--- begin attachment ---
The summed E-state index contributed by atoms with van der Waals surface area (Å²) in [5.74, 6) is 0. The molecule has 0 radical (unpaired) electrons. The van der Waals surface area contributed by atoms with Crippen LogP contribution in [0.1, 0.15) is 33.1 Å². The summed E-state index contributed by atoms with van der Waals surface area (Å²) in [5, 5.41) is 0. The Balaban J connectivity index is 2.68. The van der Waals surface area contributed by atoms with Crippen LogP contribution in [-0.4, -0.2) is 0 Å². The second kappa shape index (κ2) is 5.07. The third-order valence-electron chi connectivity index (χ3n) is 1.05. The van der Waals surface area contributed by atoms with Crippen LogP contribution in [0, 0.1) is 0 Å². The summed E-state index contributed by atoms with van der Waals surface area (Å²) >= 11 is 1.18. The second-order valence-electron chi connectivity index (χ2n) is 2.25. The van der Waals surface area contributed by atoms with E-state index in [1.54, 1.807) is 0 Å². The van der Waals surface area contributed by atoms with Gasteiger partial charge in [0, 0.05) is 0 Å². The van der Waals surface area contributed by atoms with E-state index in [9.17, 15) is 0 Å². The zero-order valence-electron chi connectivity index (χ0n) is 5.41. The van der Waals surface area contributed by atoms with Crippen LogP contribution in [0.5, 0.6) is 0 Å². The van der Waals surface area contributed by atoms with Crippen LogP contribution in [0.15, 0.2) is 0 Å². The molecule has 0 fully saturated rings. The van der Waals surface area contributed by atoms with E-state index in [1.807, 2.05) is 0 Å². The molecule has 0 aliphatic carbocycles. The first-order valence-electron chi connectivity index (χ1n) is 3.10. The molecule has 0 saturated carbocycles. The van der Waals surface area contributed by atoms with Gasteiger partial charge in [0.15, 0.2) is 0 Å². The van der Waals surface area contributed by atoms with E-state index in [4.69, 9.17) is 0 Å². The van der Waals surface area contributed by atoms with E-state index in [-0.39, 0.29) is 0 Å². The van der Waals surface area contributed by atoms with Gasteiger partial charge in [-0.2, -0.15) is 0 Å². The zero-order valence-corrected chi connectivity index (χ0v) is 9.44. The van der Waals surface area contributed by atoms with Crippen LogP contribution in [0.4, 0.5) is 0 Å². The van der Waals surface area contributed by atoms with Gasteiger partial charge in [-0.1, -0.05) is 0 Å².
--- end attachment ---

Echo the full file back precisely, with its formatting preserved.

The summed E-state index contributed by atoms with van der Waals surface area (Å²) in [5.74, 6) is 0. The molecule has 0 radical (unpaired) electrons. The van der Waals surface area contributed by atoms with Crippen LogP contribution in [0.1, 0.15) is 33.1 Å². The summed E-state index contributed by atoms with van der Waals surface area (Å²) in [5, 5.41) is 0. The Balaban J connectivity index is 2.68. The van der Waals surface area contributed by atoms with Crippen LogP contribution in [-0.4, -0.2) is 0 Å². The second kappa shape index (κ2) is 5.07. The third-order valence-electron chi connectivity index (χ3n) is 1.05. The van der Waals surface area contributed by atoms with Crippen LogP contribution in [0, 0.1) is 0 Å². The summed E-state index contributed by atoms with van der Waals surface area (Å²) >= 11 is 1.18. The second-order valence-electron chi connectivity index (χ2n) is 2.25. The van der Waals surface area contributed by atoms with E-state index in [1.54, 1.807) is 0 Å². The van der Waals surface area contributed by atoms with Gasteiger partial charge in [0, 0.05) is 0 Å². The van der Waals surface area contributed by atoms with E-state index in [9.17, 15) is 0 Å². The zero-order valence-electron chi connectivity index (χ0n) is 5.41. The van der Waals surface area contributed by atoms with Crippen LogP contribution in [0.5, 0.6) is 0 Å². The van der Waals surface area contributed by atoms with Crippen LogP contribution in [0.15, 0.2) is 0 Å². The molecule has 0 fully saturated rings. The van der Waals surface area contributed by atoms with E-state index in [1.807, 2.05) is 0 Å². The molecule has 0 aliphatic carbocycles. The first-order valence-electron chi connectivity index (χ1n) is 3.10. The molecule has 0 saturated carbocycles. The van der Waals surface area contributed by atoms with Gasteiger partial charge in [0.15, 0.2) is 0 Å². The van der Waals surface area contributed by atoms with E-state index in [4.69, 9.17) is 0 Å². The van der Waals surface area contributed by atoms with E-state index in [-0.39, 0.29) is 0 Å². The van der Waals surface area contributed by atoms with Gasteiger partial charge in [-0.2, -0.15) is 0 Å². The zero-order valence-corrected chi connectivity index (χ0v) is 9.44. The van der Waals surface area contributed by atoms with Crippen LogP contribution in [0.4, 0.5) is 0 Å². The van der Waals surface area contributed by atoms with Gasteiger partial charge in [-0.1, -0.05) is 0 Å².